Since the blowup of social media, Facebook has reigned as king. They have the most users, the most recognizable features (likes and tags, etc), and they even allow other accounts to post through their newsfeeds. Have a Twitter account? Link it to Facebook for maximum exposure! And so on. But now that Facebook is adapting others’ tactics, it’s hard to say whether they’re still on top, especially when the move doesn’t exactly fit into their platform.

Now, to conform, the site is spending thousands of hours and dollars on development, while raising questions along the way. And all to adapt to a trend someone else made popular.

As for the hashtag itself, only the future can know if it’s here to stay. It could easily die out just as quickly as it came to power, or forever change the way the public used the pound key.

It’s likely that Facebook sees this change as a move in popularity. “Everyone else has it,” they say. “Now we have to have it too.” Sure there will be less confusion as to exactly what the hashtag is, does, or when it can be used – though some will inevitably still use it emails, videos, or when speaking. But for the social media population not obsessed with hashtagging every other word, we’re questioning your motives, Facebook. I don’t see the value in stealing others’ mediocre ideas.

How to enable the new Twitter profile style

The folks at Twitter are at it again.  This time, they took a long look at the old profile format and asked the question “How can we make this uniform across all the digital media platforms?”  Well, according to their blog (most notably this post here), it appears they have solved that with a new profile design feature: the Universal Image Header.

Now even though the transition from the old to the new may take some time, we here at Techerator are here to help you get your new profile appearance set up.

First, go to the Profile Settings page and click on the Design tab.

From here, scroll down to the section called Change Header.

Pick a profound and or appropriate personal photo for your new header, and then click the Save Changes button at the bottom.

And just like that, ones Twitter profile goes from old…

…to new.

And there you have it.  With this new personalized image header in place, your Twitter profile is now ready to be viewed in any digital media situation; Android or iPhone, iPad or web browser.

Universal profile design: now featured on Twitter.  Get yours today.

Twitter takes control with new API rules, plans to limit access for third-party clients

We all knew this day was coming after reading Twitter’s fairly recent blog post on the company’s future plans, but now it’s been made official, and traditional Twitter clients should watch their backs. In another blog post earlier this week, Twitter’s Vice President of Product Michael Sippey outlined exactly how the company plans to control the user experience of its product.

For starters, large Twitter clients using Twitter’s API will have to obtain direct approval from Twitter in order to function. If a developer plans to create an app that requires access to a user’s timeline, direct messages, etc. (which are most traditional Twitter clients), they must seek Twitter’s permission if they plan to cultivate a user base over 100,000. The social media giant isn’t completely unreasonable, however, and won’t limit those applications already sporting over 100,000 users until their user base grows by 200 percent.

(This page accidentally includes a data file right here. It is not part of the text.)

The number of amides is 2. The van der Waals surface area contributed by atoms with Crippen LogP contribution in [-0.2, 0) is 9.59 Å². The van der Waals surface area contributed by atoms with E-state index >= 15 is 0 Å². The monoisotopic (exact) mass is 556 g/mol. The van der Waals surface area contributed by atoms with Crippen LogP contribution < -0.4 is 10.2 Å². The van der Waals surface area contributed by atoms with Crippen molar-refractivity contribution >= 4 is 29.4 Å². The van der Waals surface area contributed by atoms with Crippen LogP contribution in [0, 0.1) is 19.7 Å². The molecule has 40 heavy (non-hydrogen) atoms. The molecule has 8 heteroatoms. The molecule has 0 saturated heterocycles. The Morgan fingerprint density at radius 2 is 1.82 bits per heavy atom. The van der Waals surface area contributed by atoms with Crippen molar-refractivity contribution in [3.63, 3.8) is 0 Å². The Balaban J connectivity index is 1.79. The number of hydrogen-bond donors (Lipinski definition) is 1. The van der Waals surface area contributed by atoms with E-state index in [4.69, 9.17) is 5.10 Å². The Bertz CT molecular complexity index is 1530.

Twitter's chart of desirable and undesirable apps

As you may have guessed, “traditional Twitter clients” like Echofon and Tweetbot (both named specifically by Sippey in the article) are in the most danger. Sippey went into a lot of detail regarding the types of applications Twitter approves of and those it would rather not cater to, even creating the graphic above to illustrate his point.

Basically, the apps that fall in the upper right corner are being discouraged, while Sippey would like to see the number of applications grow in the remaining quadrants. Sippey used Klout as an example of a successful application geared towards the consumer and social analytics, an area that Twitter approves of.

Sippey said the changes would take effect “in the coming weeks” and regardless of their effect on existing Twitter applications, developers will be glad to finally hear some specifics after the somewhat foreboding letter to developers that was published a couple months ago.

The first indication of Twitter’s new cut-throat nature came with its decision to drop out of a partnership with LinkedIn. Then, of course, it followed that up with the announcement of high-profile partners like The Wall Street Journal and TIME for its new Twitter Cards.

Twitter has made it crystal clear it’s ready to take business a lot more seriously, and it’s up to developers to keep up to Twitter’s increasingly complex and challenging demands.

Spice Up Your Twitter Profile with Themeleon

You no doubt have come across Twitter pages that capture your attention immediately you see them. Users, businesses and organizations can customize the feel and look of this important social network to not only reflect the company or business brand, but use it as a vital marketing tool. So, how do you turn your Twitter page from being just average to having a great-looking visual that accentuates your brand or personality?

Introducing Themeleon.